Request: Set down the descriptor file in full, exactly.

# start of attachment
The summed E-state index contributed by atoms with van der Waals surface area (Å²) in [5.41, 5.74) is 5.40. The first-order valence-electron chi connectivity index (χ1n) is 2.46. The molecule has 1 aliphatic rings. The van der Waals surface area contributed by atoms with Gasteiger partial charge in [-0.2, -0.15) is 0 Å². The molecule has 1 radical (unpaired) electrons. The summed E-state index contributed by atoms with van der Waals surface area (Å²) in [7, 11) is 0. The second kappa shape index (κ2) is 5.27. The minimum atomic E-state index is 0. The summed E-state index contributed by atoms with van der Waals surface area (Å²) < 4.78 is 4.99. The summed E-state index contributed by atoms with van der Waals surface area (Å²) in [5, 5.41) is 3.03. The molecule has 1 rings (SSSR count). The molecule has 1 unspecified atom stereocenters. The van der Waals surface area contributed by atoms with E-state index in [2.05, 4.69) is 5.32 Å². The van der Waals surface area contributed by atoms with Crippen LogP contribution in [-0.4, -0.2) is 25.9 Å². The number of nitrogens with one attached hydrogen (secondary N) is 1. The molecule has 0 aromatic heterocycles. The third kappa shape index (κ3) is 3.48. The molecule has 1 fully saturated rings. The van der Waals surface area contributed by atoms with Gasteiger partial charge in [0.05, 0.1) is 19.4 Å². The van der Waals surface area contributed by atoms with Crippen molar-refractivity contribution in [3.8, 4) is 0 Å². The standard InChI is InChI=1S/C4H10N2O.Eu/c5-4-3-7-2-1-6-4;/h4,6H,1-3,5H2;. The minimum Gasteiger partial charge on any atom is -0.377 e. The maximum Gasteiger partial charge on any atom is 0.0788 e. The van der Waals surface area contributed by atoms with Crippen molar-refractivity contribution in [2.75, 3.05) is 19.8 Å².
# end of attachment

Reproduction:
The summed E-state index contributed by atoms with van der Waals surface area (Å²) in [5.41, 5.74) is 5.40. The first-order valence-electron chi connectivity index (χ1n) is 2.46. The molecule has 1 aliphatic rings. The van der Waals surface area contributed by atoms with Gasteiger partial charge in [-0.2, -0.15) is 0 Å². The molecule has 1 radical (unpaired) electrons. The summed E-state index contributed by atoms with van der Waals surface area (Å²) in [7, 11) is 0. The second kappa shape index (κ2) is 5.27. The minimum atomic E-state index is 0. The summed E-state index contributed by atoms with van der Waals surface area (Å²) < 4.78 is 4.99. The summed E-state index contributed by atoms with van der Waals surface area (Å²) in [5, 5.41) is 3.03. The molecule has 1 rings (SSSR count). The molecule has 1 unspecified atom stereocenters. The van der Waals surface area contributed by atoms with E-state index in [2.05, 4.69) is 5.32 Å². The van der Waals surface area contributed by atoms with Crippen LogP contribution in [-0.4, -0.2) is 25.9 Å². The number of nitrogens with one attached hydrogen (secondary N) is 1. The molecule has 0 aromatic heterocycles. The third kappa shape index (κ3) is 3.48. The molecule has 1 fully saturated rings. The van der Waals surface area contributed by atoms with Gasteiger partial charge in [0.05, 0.1) is 19.4 Å². The van der Waals surface area contributed by atoms with Crippen molar-refractivity contribution in [3.8, 4) is 0 Å². The standard InChI is InChI=1S/C4H10N2O.Eu/c5-4-3-7-2-1-6-4;/h4,6H,1-3,5H2;. The minimum Gasteiger partial charge on any atom is -0.377 e. The maximum Gasteiger partial charge on any atom is 0.0788 e. The van der Waals surface area contributed by atoms with Crippen molar-refractivity contribution in [2.75, 3.05) is 19.8 Å².